The encapsulation Command

The encapsulation of an interface defines the format of the data sent and the data link protocol for the interface. You set the encapsulation of an interface with the encapsulation interface configuration subcommand. In the following output, we use the Help System to examine the interface encapsulations available for the WAN interface serial0 and then set the interface to use the High-Level Data Link Control (HDLC) protocol:

    Singapore#configure
    Configuring from terminal, memory, or network [terminal]?
    Enter configuration commands, one per line. End with CNTL/Z.
    Singapore(config)#interface serial 0
    Singapore(config-if)#encapsulation ?
      atm-dxi      ATM-DXI encapsulation
      frame-relay  Frame Relay networks
      hdlc         Serial HDLC synchronous
      lapb         LAPB (X.25 Level 2)
      ppp          Point-to-Point protocol
      smds         Switched Megabit Data Service (SMDS)
      x25          X.25
    Singapore(config-if)#encapsulation hdlc
    Singapore(config-if)#^Z

We explore the other WAN protocol encapsulations later in this chapter.

The shutdown Command

If you want to change the administrative state of an interface from up to down or down to up, use the configuration command shutdown. A Cisco device does not pass data on an interface that is administratively down. In the following show interfaces output, the first line shows that interface serial 0 is administratively down:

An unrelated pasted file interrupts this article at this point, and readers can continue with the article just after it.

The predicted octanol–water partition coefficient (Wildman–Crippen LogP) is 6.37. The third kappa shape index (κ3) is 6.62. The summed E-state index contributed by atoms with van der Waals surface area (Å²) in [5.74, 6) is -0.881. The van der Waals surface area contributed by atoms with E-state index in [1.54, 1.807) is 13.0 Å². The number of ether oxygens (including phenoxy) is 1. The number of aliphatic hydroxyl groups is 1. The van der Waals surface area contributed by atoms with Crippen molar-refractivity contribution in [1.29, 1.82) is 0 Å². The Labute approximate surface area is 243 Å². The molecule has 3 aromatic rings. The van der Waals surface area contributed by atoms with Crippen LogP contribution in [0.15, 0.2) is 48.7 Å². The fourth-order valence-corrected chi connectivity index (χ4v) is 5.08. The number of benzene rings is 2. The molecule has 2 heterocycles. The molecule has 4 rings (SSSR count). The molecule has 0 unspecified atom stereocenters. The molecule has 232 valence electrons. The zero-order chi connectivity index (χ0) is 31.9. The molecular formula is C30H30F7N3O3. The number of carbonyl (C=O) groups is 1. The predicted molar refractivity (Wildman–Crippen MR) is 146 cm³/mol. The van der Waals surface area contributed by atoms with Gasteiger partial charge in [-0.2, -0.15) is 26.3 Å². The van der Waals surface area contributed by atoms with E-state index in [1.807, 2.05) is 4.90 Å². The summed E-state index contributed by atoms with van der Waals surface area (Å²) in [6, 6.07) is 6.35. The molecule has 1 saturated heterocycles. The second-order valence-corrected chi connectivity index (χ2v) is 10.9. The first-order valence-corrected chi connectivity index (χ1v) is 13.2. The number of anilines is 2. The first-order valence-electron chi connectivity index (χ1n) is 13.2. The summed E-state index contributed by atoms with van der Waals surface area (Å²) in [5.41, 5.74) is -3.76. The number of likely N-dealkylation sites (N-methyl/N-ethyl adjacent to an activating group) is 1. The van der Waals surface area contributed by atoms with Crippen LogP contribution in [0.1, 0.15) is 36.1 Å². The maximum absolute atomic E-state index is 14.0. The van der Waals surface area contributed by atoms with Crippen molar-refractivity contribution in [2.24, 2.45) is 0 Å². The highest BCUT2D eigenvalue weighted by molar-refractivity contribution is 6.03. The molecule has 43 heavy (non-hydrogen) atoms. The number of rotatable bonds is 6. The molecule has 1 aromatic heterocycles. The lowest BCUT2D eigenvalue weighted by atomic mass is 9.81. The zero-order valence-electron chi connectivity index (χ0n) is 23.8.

Serial0 is administratively down, line protocol is down
  Hardware is 4T/MC68360
  MTU 1500 bytes, BW 512 Kbit, DLY 20000 usec, rely 137/255, load 1/255
  Encapsulation HDLC, loopback not set, keepalive set (10 sec)
  Last input never, output never, output hang never
  Last clearing of "show interface" counters never
  Input queue: 0/75/0 (size/max/drops); Total output drops: 0
  Queueing strategy: weighted fair
  Output queue: 0/64/0 (size/threshold/drops)
     Conversations  0/1 (active/max active)
     Reserved Conversations 0/0 (allocated/max allocated)